PAUL DELVAUX (1897/1994), BELGIAN PAINTER

The man that in 1934 had met Surrealism

PAUL DELVAUX 1/3 – He was born in Antheit (Belgium), and studied architecture and decorative painting at the Royal Academy of Beaux-Arts in Brussels. His early paintings were primarily naturalistic landscapes and between 1920 and 1925 he completed about 80 such compositions. He was associated with the Surrealism art movement (although he never officially joined). His early works were in Expressionist style. The detailed nature of his works, manages to convey the world of his own imagination. You can admire his “The Awakening of the Forest”, http://www.artic.edu/aic/collections/artwork/111642 at The Art Institute of Chicago.

PAUL DELVAUX 2/3 – His late 1920s works (mainly landscapes and nudes), were strongly influenced by Flemish Expressionist painters. In 1925 he enjoyed his first solo exhibition. In 1934, he saw the paintings of Giorgio de Chirico and Rene Magritte, and was converted to paint in a Surrealist manner for the rest of his life. In his opinion, Surrealism it was above all a reawakening of the poetic idea in art, the reintroduction of the subject but in a very particular sense, that of the strange and illogical. As he had say: I would like to create a fabulous painting, in which I would and could live. You can admire his “The Village of the Sirens”, https://www.museothyssen.org/ at The Museo Thyssen-Bornemisza in Madrid.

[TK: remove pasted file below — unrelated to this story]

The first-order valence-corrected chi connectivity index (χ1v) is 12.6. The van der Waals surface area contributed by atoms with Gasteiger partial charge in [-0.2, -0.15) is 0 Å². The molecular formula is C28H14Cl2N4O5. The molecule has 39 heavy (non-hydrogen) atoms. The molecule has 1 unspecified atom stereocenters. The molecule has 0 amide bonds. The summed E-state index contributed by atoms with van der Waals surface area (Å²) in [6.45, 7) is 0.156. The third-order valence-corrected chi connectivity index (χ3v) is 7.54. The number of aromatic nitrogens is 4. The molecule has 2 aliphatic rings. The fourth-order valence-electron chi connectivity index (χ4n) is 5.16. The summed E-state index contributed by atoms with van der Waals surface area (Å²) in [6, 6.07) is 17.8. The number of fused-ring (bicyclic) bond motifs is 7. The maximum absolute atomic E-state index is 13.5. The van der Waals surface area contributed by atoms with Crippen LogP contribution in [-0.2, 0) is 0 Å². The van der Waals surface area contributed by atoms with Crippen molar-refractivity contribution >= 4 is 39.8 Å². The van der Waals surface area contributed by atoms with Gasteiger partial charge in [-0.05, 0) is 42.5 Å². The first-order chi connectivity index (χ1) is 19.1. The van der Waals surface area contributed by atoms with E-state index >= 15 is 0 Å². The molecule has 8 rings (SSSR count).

PAUL DELVAUX 3/3 – Sometimes skeletons, or men in bowler hats accompany the women, a special theme he would repeat, for the remainder of his life. His paintings are nostalgic scenes, in which women often appear in the nude. His way of paint, it’s a special combination of photographic realism with a sense of mystery. His paintings became famous for were his female nudes and other dressed figures, who stare blankly as if in a trance. His famous paintings include: The Hands (1941, Claude Spaak Collection, Paris), Venus Asleep (1944, Tate Collection, London), and The Great Sirens (1947, Metropolitan Museum of Art, New York).

The intellectual property of the images that appear in this blog correspond to their authors. The sole purpose of this site, is to spread the knowledge of these artists and that other people enjoy their works.

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